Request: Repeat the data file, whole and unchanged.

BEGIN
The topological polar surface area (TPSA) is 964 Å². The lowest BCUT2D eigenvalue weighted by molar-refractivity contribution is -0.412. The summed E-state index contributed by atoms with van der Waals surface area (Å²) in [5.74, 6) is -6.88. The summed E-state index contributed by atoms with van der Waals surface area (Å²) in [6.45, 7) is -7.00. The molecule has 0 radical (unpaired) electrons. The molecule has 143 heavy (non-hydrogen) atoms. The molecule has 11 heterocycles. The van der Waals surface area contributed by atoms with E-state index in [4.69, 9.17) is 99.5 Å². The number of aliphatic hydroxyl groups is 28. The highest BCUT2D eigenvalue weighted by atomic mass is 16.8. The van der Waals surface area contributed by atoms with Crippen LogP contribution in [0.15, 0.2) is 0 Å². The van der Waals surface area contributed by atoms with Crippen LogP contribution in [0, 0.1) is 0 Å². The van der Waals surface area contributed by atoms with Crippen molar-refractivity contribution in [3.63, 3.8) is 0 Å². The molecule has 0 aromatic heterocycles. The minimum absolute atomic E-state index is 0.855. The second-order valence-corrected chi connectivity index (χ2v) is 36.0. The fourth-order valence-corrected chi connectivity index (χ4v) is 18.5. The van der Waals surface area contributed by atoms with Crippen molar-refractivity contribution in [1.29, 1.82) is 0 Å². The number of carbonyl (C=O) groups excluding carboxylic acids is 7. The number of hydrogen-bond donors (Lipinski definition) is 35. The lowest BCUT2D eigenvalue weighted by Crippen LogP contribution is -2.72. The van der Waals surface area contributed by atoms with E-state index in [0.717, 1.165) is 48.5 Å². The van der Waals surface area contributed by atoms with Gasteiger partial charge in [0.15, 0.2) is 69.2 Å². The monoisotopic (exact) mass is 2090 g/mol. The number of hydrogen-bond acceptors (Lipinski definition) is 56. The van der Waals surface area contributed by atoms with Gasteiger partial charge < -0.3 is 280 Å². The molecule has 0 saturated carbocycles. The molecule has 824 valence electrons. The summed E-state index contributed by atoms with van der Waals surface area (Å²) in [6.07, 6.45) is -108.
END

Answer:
The topological polar surface area (TPSA) is 964 Å². The lowest BCUT2D eigenvalue weighted by molar-refractivity contribution is -0.412. The summed E-state index contributed by atoms with van der Waals surface area (Å²) in [5.74, 6) is -6.88. The summed E-state index contributed by atoms with van der Waals surface area (Å²) in [6.45, 7) is -7.00. The molecule has 0 radical (unpaired) electrons. The molecule has 143 heavy (non-hydrogen) atoms. The molecule has 11 heterocycles. The van der Waals surface area contributed by atoms with E-state index in [4.69, 9.17) is 99.5 Å². The number of aliphatic hydroxyl groups is 28. The highest BCUT2D eigenvalue weighted by atomic mass is 16.8. The van der Waals surface area contributed by atoms with Crippen LogP contribution in [0.15, 0.2) is 0 Å². The van der Waals surface area contributed by atoms with Crippen LogP contribution in [0, 0.1) is 0 Å². The van der Waals surface area contributed by atoms with Crippen molar-refractivity contribution in [3.63, 3.8) is 0 Å². The molecule has 0 aromatic heterocycles. The minimum absolute atomic E-state index is 0.855. The second-order valence-corrected chi connectivity index (χ2v) is 36.0. The fourth-order valence-corrected chi connectivity index (χ4v) is 18.5. The van der Waals surface area contributed by atoms with Crippen molar-refractivity contribution in [1.29, 1.82) is 0 Å². The number of carbonyl (C=O) groups excluding carboxylic acids is 7. The number of hydrogen-bond donors (Lipinski definition) is 35. The lowest BCUT2D eigenvalue weighted by Crippen LogP contribution is -2.72. The van der Waals surface area contributed by atoms with E-state index in [0.717, 1.165) is 48.5 Å². The van der Waals surface area contributed by atoms with Gasteiger partial charge in [0.15, 0.2) is 69.2 Å². The monoisotopic (exact) mass is 2090 g/mol. The number of hydrogen-bond acceptors (Lipinski definition) is 56. The van der Waals surface area contributed by atoms with Gasteiger partial charge < -0.3 is 280 Å². The molecule has 0 saturated carbocycles. The molecule has 824 valence electrons. The summed E-state index contributed by atoms with van der Waals surface area (Å²) in [6.07, 6.45) is -108.